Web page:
• The Bank of England is set to raise rates by another 25 bps to 1.25% as prices rise.
  • BOE Governor Bailey may push for a 50 bps hike to catch up with other central banks.
  • Britain's dire economic data limits how high rates could rise – potentially weakening sterling.

Higher prices are the cure for high prices – at least in the UK, which has lacked economic growth since January. The Bank of England is between the rock of elevated inflation and a hard place – potentially being the first developed economy to experience a cost-induced recession. I see the BOE's move as a dovish hike, a bearish outcome for the pound. 

Inflation is high, so are recession risks

The economic calendar is pointing to another increase in the interest rate from 1% to 1.25%, extending the bank's tightening cycle. Such an increase, or even a 50 bps move, would come in response to soaring Consumer Price Index (CPI) levels. Headline inflation rose by 9% YoY in April, and Britain is projected to report a leap to 9.8% in next week's report for May. Core CPI provides no solace – it stood at 6.2% in April.

UK CPI is off the charts:

Source: FXStreet

However, higher prices at the pump, at the supermarket and everywhere else are already causing consumers a pause for thought. Retail sales are already down 4.9% YoY in May, a hangover from the reopening. Consumers and also businesses are becoming more cost-sensitive, ready to walk away if the price is too high – that is already taking a toll on the economy. 

As mentioned earlier, the British economy last experienced economic growth in January. The most depressing figure is the latest one for April, which showed an outright contraction of 0.3%. Expectations stood at 0.1%. It is hard to see the "Old Lady" as the bank is known, conveying a hawkish message under theses circumstances. Andrew Bailey, Governor of the BOE, previously said a recession is a real probability.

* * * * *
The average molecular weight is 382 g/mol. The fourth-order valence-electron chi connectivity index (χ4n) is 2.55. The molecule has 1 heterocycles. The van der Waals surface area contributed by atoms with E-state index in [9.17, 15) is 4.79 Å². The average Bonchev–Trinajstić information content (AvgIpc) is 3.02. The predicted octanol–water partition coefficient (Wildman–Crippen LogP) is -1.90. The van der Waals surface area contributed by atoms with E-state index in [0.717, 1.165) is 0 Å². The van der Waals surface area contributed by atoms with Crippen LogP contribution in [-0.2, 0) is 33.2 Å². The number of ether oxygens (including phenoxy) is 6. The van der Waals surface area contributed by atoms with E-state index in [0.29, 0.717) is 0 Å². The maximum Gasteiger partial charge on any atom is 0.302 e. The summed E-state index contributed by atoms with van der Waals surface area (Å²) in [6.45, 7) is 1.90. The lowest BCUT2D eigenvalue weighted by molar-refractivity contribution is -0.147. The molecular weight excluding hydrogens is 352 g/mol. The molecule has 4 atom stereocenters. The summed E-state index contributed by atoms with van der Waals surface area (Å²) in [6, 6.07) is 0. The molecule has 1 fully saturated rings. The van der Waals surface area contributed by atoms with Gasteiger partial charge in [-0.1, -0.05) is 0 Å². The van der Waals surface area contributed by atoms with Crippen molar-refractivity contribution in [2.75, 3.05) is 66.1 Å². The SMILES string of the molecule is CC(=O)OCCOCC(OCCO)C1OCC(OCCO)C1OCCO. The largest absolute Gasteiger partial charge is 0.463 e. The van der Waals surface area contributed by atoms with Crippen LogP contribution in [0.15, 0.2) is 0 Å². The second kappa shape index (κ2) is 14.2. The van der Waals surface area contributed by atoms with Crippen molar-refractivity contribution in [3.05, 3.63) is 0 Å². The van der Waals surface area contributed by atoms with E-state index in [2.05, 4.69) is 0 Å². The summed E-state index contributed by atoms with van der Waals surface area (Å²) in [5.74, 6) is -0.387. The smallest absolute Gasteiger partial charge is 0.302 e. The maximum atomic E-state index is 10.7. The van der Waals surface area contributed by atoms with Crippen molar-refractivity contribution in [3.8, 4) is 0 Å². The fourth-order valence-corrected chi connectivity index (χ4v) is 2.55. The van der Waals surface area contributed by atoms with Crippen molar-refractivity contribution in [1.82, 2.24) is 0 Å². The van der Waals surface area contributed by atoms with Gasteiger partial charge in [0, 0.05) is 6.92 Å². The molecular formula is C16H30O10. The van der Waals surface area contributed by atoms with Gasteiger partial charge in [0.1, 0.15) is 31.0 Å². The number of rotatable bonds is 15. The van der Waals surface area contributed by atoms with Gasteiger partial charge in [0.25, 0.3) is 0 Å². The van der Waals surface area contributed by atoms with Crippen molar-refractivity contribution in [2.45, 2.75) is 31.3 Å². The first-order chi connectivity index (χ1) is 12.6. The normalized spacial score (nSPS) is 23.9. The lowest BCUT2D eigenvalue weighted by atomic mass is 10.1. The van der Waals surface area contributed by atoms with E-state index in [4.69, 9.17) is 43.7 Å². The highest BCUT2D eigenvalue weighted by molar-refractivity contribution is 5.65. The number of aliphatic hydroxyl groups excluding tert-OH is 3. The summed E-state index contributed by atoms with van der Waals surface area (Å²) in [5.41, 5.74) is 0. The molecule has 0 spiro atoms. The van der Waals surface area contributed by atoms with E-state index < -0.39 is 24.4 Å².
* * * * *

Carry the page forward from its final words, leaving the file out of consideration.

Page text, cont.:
No growth for three months:

Source: FXStreet

Will the pound rise if the BOE hikes rates by 50 bps? I think it will fall, perhaps even further. A faster rate increase would likely have two drivers. First, the BOE would try to catch up with other central banks such as US Federal Reserve. Markets would see through that and dismiss it as being disingenuous. 

Secondly and more importantly, it would be an attempt to crush inflation while the BOE has room to move – before the recession strikes. In other words, it would be seen as increasing borrowing costs now to have more room to cut them later down the line. 

Another reason to expect an adverse reaction from sterling is price action in response to previous hawkish surprises by central banks. The Reserve Bank of Australia's surprise 50 bps hike and that of central banks in the developing world failed to have a meaningful positive impact on their currencies. Hawkish surprises are the norm – not that surprising anymore

This BOE meeting does not consist of the quarterly Monetary Policy Report (MPR) nor a press conference with top officials. The only pound-positive output would be if the Meeting Minutes show a large minority voting to raise rates by 75 bps. That is highly unlikely. 

Final thoughts

The BOE is unfortunate to hold its rate decision a day after a dramatic Fed announcement and following an emergency meeting by the European Central Bank. It is hard to see how a hawkish surprise could lift sterling. 

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